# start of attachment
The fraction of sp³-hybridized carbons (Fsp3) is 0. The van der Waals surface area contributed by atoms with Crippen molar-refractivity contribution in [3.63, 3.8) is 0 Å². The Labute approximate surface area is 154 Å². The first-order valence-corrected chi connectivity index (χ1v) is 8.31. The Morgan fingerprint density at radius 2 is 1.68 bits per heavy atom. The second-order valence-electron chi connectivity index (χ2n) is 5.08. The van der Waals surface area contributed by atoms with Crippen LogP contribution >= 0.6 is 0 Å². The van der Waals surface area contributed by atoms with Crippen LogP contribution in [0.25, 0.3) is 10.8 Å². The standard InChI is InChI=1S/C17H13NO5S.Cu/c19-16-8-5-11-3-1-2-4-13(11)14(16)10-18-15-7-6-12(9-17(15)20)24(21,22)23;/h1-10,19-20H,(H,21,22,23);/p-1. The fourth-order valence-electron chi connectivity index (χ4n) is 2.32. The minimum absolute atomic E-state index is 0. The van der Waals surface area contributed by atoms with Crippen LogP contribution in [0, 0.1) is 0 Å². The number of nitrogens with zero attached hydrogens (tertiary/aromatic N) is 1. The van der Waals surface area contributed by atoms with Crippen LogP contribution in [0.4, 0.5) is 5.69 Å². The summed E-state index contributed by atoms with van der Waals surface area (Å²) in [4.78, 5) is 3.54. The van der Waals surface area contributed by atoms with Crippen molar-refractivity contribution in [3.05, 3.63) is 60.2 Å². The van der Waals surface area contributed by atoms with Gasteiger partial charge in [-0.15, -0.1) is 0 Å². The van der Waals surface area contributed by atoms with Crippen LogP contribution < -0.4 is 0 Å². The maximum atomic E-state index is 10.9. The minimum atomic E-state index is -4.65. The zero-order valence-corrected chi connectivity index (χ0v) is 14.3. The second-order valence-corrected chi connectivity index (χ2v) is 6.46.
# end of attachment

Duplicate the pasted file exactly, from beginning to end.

The fraction of sp³-hybridized carbons (Fsp3) is 0. The van der Waals surface area contributed by atoms with Crippen molar-refractivity contribution in [3.63, 3.8) is 0 Å². The Labute approximate surface area is 154 Å². The first-order valence-corrected chi connectivity index (χ1v) is 8.31. The Morgan fingerprint density at radius 2 is 1.68 bits per heavy atom. The second-order valence-electron chi connectivity index (χ2n) is 5.08. The van der Waals surface area contributed by atoms with Crippen LogP contribution >= 0.6 is 0 Å². The van der Waals surface area contributed by atoms with Crippen LogP contribution in [0.25, 0.3) is 10.8 Å². The standard InChI is InChI=1S/C17H13NO5S.Cu/c19-16-8-5-11-3-1-2-4-13(11)14(16)10-18-15-7-6-12(9-17(15)20)24(21,22)23;/h1-10,19-20H,(H,21,22,23);/p-1. The fourth-order valence-electron chi connectivity index (χ4n) is 2.32. The minimum absolute atomic E-state index is 0. The van der Waals surface area contributed by atoms with Crippen LogP contribution in [0, 0.1) is 0 Å². The number of nitrogens with zero attached hydrogens (tertiary/aromatic N) is 1. The van der Waals surface area contributed by atoms with Crippen LogP contribution in [0.4, 0.5) is 5.69 Å². The summed E-state index contributed by atoms with van der Waals surface area (Å²) in [4.78, 5) is 3.54. The van der Waals surface area contributed by atoms with Crippen molar-refractivity contribution in [3.05, 3.63) is 60.2 Å². The van der Waals surface area contributed by atoms with Gasteiger partial charge in [-0.15, -0.1) is 0 Å². The van der Waals surface area contributed by atoms with Crippen LogP contribution < -0.4 is 0 Å². The maximum atomic E-state index is 10.9. The minimum atomic E-state index is -4.65. The zero-order valence-corrected chi connectivity index (χ0v) is 14.3. The second-order valence-corrected chi connectivity index (χ2v) is 6.46.